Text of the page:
3 Things to Loathe About GlaxoSmithKline plc (ADR) (GSK)

LONDON — There are things to love and loathe about most companies. Today, I’m going to tell you about three things to loathe about GlaxoSmithKline plc (ADR) (NYSE:GSK).

I’ll also be asking whether these negative factors make this FTSE 100 pharmaceuticals giant a poor investment today.

GlaxoSmithKline plc (ADR) (NYSE:GSK)

Long-term returns
GlaxoSmithKline plc (ADR) (NYSE:GSK)’s long-run total return for shareholders (capital appreciation and dividends over the past 10 years) has lagged behind that of the average FTSE 100 company. Furthermore, as the table below shows, GlaxoSmithKline plc (ADR) (NYSE:GSK) has been one of the poorer performers among its European big pharma peers.

Company Total return
over 10 years
(annualized)
Roche 9.4%
Novartis 8.6%
Sanofi 8.3%
GlaxoSmithKline 5.9%
AstraZeneca 5.3%

Margin pressures
GlaxoSmithKline plc (ADR) (NYSE:GSK), like all the established big pharma companies, faces what it calls “intense competition” from generic products within all of its major markets. This is particularly true of the U.S., where GlaxoSmithKline plc (ADR) (NYSE:GSK) has its highest turnover and margins, both of which are now under pressure from generics.

The U.S. accounts for almost a third of group turnover, and in addition to the squeeze from generics, the country’s health care reforms are also putting pressure on GlaxoSmithKline plc (ADR) (NYSE:GSK)’s margins.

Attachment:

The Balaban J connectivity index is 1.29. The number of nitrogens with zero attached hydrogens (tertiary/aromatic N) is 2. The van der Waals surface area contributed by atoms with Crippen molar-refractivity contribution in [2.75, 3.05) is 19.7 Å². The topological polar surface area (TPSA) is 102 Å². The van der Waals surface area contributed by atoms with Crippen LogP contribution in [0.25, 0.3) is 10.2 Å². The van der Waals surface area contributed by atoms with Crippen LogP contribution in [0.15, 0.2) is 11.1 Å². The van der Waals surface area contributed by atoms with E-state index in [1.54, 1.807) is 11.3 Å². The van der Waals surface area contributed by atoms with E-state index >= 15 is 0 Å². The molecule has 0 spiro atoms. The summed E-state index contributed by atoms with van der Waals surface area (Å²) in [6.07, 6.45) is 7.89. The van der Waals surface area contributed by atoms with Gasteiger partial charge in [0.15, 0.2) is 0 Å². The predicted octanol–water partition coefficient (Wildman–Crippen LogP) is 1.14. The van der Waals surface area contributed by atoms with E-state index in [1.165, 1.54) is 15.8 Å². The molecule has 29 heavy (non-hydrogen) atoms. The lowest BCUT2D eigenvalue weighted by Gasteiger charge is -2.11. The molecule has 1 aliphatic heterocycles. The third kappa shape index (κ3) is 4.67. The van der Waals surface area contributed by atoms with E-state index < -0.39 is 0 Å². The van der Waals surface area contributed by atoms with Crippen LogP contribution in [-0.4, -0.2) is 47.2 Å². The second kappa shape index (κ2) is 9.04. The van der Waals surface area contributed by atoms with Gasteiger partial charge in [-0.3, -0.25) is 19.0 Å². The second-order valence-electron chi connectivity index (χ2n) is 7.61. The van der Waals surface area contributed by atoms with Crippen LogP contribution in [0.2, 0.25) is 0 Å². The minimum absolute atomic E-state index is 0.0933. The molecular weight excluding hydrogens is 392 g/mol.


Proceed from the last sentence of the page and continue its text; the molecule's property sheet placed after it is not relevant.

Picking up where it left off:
Finally, the company’s diversification into consumer health care has implications for group margins: the operating margin for pharmaceuticals and vaccines is running at over 36%, but the margin within the over-the-counter business is half that.

Concentration of risk
Another issue for GSK in the U.S. is that the sale of most of its products are made to a small number of wholesalers. In fact, more than 80% of the group’s U.S. pharmaceuticals and vaccines turnover comes from just three wholesalers.

Trade receivables due from these three (that’s the money they owe GSK) amounted to 815 million pounds — the equivalent of 17 pence a share — at the latest reckoning. This concentration of credit risk could potentially, as GSK says, “materially and adversely affect the Group’s financial results.”

A poor investment?
Many of the issues GSK faces are felt across the whole sector. Whether the sum of factors that constitute GSK’s particular variation on the theme put the company in a better or worse position than its peers is a moot point.

Two of the world’s top investors aren’t prepared to argue it. Instead, they prefer to hedge their bets in a sector where the theoretical strength of the different companies’ drugs pipelines isn’t a reliable guide to which products will actually turn out to be the biggest winners.

Legendary U.S. investor Warren Buffett and renowned U.K. fund manager Neil Woodford both choose to invest across several big pharma companies.

The article 3 Things to Loathe About GlaxoSmithKline originally appeared on Fool.com.

G.A. Chester has no position in any stocks mentioned. The Motley Fool recommends GlaxoSmithKline.

Copyright © 1995 – 2013 The Motley Fool, LLC. All rights reserved. The Motley Fool has a disclosure policy.

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